Wednesday, February 27, 2013

MISINFORMATION

Once again it's time for me to give you some true information to put in place of the misinformation you might have had before, so here goes!


SARDINES

If you go fishing in the ocean, you will not find any fish called "sardines" swimming around.  But if you open a can you buy at the grocery store, you will find sardines in it.  How does this happen?  Well, the little fish that go in the can are really pilchards.  Or they might be baby herrings.  Anyway, the fish are very small and young, and they are just the right size to preserve and put in a can.

The word sardine has been used in English ever since the early 15th century.  It might have come from the Mediterranean island of Sardinia, where there used to be tons of little pilchards for fishermen to catch.

Sardines are very healthy for you to eat because they have good oils and vitamins and stuff to make your coat all shiny and nice.  Also they might keep you from getting heart attacks.  But if you have high blood pressure, then you maybe shouldn't eat sardines because they are preserved with a lot of salt.

In the U.S., people usually eat canned sardines, but in the Mediterranean, people also grill them or smoke them.  I think Mom should buy some sardines for us dogs and cats to eat because we would really, really like them, and they would be good for us, too.  Next time Mom isn't looking, I am going to write "sardines" on the grocery list!



BELLWETHER

Some people think this word has to do with "weather," but it doesn't.  If you look at it closely, you will see that it is spelled bellwether and not bellweather.  In Middle English, a wether was a ram who had been, uh, neutered, and he wore a bell around his neck and led the flock.  Because of the bell, you could always hear where the flock was.  I'm not sure why a flock would want to follow a ram who didn't have all his masculine, ramly parts, but I am just reporting what I read.

So anyway, a bellwether is a leader, like the ram is the leader of the flock.  But people use bellwether nowadays to mean more like a predictor or harbinger, instead of what the word used to mean.  So for example, if a certain state always tends to vote for the party that wins the election, that is said to be a bellwether state.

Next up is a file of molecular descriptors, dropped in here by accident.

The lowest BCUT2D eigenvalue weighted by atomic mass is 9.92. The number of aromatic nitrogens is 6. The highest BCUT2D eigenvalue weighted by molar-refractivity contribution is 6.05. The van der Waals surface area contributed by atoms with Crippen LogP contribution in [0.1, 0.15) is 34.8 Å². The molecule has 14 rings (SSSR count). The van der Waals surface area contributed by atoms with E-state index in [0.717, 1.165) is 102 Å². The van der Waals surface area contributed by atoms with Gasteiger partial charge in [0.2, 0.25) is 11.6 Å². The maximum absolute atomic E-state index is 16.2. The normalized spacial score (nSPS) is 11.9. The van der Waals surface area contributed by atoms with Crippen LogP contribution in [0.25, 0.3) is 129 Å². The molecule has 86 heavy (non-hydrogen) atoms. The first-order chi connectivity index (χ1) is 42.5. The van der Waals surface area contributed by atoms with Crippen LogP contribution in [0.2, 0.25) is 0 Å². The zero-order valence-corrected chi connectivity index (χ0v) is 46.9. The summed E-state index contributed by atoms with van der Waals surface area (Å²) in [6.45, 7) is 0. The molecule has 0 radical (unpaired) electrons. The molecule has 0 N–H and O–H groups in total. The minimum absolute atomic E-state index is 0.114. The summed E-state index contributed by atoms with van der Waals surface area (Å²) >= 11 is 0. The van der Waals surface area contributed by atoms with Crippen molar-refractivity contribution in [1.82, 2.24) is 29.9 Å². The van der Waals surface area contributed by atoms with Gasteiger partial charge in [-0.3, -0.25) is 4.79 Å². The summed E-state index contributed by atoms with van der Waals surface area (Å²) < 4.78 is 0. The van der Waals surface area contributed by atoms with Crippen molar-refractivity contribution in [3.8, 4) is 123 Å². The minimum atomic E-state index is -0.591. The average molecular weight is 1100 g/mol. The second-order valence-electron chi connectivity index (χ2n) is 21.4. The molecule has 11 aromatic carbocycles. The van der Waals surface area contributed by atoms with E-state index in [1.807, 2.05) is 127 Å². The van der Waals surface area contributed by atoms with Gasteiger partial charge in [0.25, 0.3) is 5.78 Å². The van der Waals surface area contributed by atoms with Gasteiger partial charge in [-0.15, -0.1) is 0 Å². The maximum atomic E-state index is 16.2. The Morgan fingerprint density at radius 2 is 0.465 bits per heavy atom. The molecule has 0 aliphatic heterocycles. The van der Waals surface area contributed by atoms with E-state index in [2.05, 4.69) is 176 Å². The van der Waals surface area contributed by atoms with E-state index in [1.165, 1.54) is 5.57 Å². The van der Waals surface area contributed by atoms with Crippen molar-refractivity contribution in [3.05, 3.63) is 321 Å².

Sometimes the meanings of words change, and you just can't stop them from changing, especially if the word gets used for something we didn't have a word for, but really needed one.  So we just have to put up with it and try to go on with our lives.



SIDEBURNS

You probably know that if a man has hair growing on his face in front of his ears, those are called sideburns.  The person who first decided this would be a cool way to wear his hair was General Ambrose Burnside, during the Civil War.  General Burnside had very bushy hair growing down to where it connected with his moustasche, but he kept the hair all shaved off his chin.

People started calling the Burnside look "sideburns" because of where the hair was, on the sides of the face.  And also the general was sort of incompetent, and he sometimes got things "the wrong way 'round."  So that was another good reason to turn his name around backwards, too.






THE MAGNA CARTA

If you were paying attention in history class, you might remember that in 1215, a group of English feudal barons went to King John at a place called Runnymede, and they forced him to have a long chat with them.  At the end of it all, King John signed a paper that said he and his heirs would give a whole bunch of rights and liberties to all the freemen of the kingdom.  This paper was called the Great Charter, or Magna Carta.

King John and the other kings who came after him did not always follow what the Magna Carta said, but the ideas in it were what English Law was later based on.  And besides that, it became the ancestor of the American Bill of Rights.

Anyway, the Magna Carta was never really signed.  In fact, historians think King John may not have even known how to read and write.  But he did have a seal, so that is how he put his official kingly mark on the Magna Carta.




BURYING BODIES IN QUICKLIME

Maybe you sometimes have a little fantasy about offing somebody who really annoys you.  Then you would bury the body in quicklime, which would totally eat up the body, and there would be no way to prove that you even killed anybody, and you wouldn't have to go to jail.  At least, in some murder mysteries, this is what happens.  But guess what!  It won't work because quicklime doesn't eat up bodies.  It is actually more likely to preserve a body.

So what is quicklime anyway, and what does it really do?  The chemical name for quicklime is calcium oxide, and it is this harsh alkaline stuff that you get when you heat limestone to a really high temperature.  People figured out how to make quicklime thousands of years ago.  They used it for things like mortar, treating corn, waterproofing boats, and maybe in Greek fire.  Now people use it to make heat, light (limelight), petroleum products, plaster, cement, and paper.  Which means that quicklime is really very useful -- unless you're trying to hide the evidence of a murder!

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